Belgrade, Republic of Serbia

Luci from Buenos Aires

We organized a quick Q&A with Luci, our friend from Buenos Aires, Argentina, currently residing in Monza, Italy, who was in Belgrade on business over the first weekend in January.


Q: Did you know something about Belgrade before you came here?
Luci: No, nothing special, just the basics. I didn`t want to explore the internet prior to my arrival because I wanted to be free of any prejudice and feel the city with pure heart.

Q: What is the first thing you've noticed in Belgrade?
Luci: Actually, I`ve noticed two things. First, the snow, because we hardly get any snow in Buenos Aires. The other thing is my taxi driver who took me from the airport to my hotel. The guy was really great, so nice, "muy buena gente" (esp. for "good, honest man").

A view on St. Mark's Church from Kosovska street

Q: Describe Belgrade in one emotion.
Luci: Exciting.

Q: What you dislike about Belgrade?
Luci: It`s not that I dislike but it bothers me when I find myself in a company of people speaking foreign language, and between themselves they are speaking in their native language so I cannot understand what they are saying. I may think that they are saying something bad about me and it can be offensive. In Argentina, if you have someone in a group not speaking Spanish, everybody is speaking English, all the time, so the person doesn`t get offended. It is in our culture to pay attention to these things. And here the people doesn`t care about it, if they are not speaking directly to me, they are talking in Serbian and even though I am sure that they do not mean anything bad, I am not comfortable with that. So, maybe you can pay more attention to this when you find yourself in a company of foreigners.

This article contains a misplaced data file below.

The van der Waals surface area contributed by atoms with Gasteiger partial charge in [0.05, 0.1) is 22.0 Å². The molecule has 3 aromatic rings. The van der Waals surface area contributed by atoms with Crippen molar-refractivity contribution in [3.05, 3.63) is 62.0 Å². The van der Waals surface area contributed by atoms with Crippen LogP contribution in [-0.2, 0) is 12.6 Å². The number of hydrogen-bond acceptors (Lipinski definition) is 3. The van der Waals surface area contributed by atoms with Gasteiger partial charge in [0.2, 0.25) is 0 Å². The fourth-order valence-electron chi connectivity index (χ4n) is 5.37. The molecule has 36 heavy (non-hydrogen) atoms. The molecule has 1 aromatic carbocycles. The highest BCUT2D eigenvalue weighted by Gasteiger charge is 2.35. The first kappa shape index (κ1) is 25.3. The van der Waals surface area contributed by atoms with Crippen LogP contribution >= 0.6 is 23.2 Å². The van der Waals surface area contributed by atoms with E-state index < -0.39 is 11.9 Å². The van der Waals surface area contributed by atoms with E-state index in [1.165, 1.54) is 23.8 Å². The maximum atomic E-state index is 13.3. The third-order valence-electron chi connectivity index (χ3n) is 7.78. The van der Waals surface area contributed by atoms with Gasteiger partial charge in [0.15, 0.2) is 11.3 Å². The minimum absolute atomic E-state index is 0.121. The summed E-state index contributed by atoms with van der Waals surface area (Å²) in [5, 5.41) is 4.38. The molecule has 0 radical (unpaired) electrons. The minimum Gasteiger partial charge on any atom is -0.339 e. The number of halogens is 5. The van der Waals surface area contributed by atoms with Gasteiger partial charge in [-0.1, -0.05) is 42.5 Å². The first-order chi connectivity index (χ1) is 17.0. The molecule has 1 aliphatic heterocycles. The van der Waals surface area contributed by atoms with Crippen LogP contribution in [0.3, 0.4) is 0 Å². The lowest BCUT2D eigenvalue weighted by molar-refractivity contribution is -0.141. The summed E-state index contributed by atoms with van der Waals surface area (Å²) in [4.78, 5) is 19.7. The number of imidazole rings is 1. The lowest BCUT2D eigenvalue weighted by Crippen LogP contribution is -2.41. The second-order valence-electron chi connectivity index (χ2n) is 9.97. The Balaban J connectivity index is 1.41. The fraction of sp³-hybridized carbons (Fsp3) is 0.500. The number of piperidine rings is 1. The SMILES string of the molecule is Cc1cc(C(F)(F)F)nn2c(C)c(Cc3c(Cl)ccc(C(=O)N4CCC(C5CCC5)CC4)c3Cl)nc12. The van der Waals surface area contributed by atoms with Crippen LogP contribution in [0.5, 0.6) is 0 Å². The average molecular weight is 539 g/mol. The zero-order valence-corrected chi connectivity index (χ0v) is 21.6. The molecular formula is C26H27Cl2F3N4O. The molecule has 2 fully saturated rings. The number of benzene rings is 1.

Q: Compare Belgrade to your native city. What are the advantages/disadvantages?
Luci: Actually, in Belgrade I feel as I was at home. I think Buenos Aires and Belgrade are similar in a sense of an overall atmosphere in the city. The people look alike, and I think the way of life is more-less the same. I am living in Monza, Italy, right now, and my friend told me that I might find it strange here, because it is different from the Western Europe's standard and thinking. But he forgot that I am from Argentina, and here I feel totally relaxed and natural. On the other hand, Buenos Aires is much larger city and that can be an advantage, but also a disadvantage. Belgrade is nice and cosy, not too big, not too small.

Q: What do you think about people in Belgrade?
Luci: The people are great, so polite, and so nice. It is really incredible and I will tell that to all of my friends.

Q: Could you live in Belgrade?
Luci: Definitely.

Belgrade Fortress

Q: Name one city anywhere in the world you think is similar to Belgrade (no matter if you have visited it or not, give us your impression).
Luci: When I think of it now, it reminds me of Innsbruck, in Austria. The scenery, the river, the architecture. But the people, no. There, the people are much more rigid. Just the looks of the city.

Q: What was your most memorable moment in Belgrade?
Luci: The people, definitely.

Q: Would you return to Belgrade (express that probability on a scale from 1 to 10).
Luci: 10!


A View on Belgrade